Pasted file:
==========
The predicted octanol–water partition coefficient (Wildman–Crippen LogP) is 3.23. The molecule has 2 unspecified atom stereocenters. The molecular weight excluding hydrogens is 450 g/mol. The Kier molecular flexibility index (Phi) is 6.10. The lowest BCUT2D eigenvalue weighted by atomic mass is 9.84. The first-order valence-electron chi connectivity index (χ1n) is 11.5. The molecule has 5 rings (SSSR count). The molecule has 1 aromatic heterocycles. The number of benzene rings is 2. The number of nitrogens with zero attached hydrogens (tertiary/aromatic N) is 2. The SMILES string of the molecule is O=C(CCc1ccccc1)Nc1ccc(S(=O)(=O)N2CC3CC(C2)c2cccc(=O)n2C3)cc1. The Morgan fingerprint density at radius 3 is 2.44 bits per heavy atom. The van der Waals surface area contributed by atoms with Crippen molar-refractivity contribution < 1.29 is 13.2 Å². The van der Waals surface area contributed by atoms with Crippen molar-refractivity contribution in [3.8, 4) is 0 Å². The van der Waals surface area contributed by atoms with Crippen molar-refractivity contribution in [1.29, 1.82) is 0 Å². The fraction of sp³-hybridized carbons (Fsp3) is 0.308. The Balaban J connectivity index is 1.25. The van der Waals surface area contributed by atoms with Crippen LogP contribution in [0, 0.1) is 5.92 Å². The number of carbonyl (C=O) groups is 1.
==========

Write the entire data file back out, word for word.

The predicted octanol–water partition coefficient (Wildman–Crippen LogP) is 3.23. The molecule has 2 unspecified atom stereocenters. The molecular weight excluding hydrogens is 450 g/mol. The Kier molecular flexibility index (Phi) is 6.10. The lowest BCUT2D eigenvalue weighted by atomic mass is 9.84. The first-order valence-electron chi connectivity index (χ1n) is 11.5. The molecule has 5 rings (SSSR count). The molecule has 1 aromatic heterocycles. The number of benzene rings is 2. The number of nitrogens with zero attached hydrogens (tertiary/aromatic N) is 2. The SMILES string of the molecule is O=C(CCc1ccccc1)Nc1ccc(S(=O)(=O)N2CC3CC(C2)c2cccc(=O)n2C3)cc1. The Morgan fingerprint density at radius 3 is 2.44 bits per heavy atom. The van der Waals surface area contributed by atoms with Crippen molar-refractivity contribution < 1.29 is 13.2 Å². The van der Waals surface area contributed by atoms with Crippen molar-refractivity contribution in [3.8, 4) is 0 Å². The van der Waals surface area contributed by atoms with Crippen molar-refractivity contribution in [1.29, 1.82) is 0 Å². The fraction of sp³-hybridized carbons (Fsp3) is 0.308. The Balaban J connectivity index is 1.25. The van der Waals surface area contributed by atoms with Crippen LogP contribution in [0, 0.1) is 5.92 Å². The number of carbonyl (C=O) groups is 1.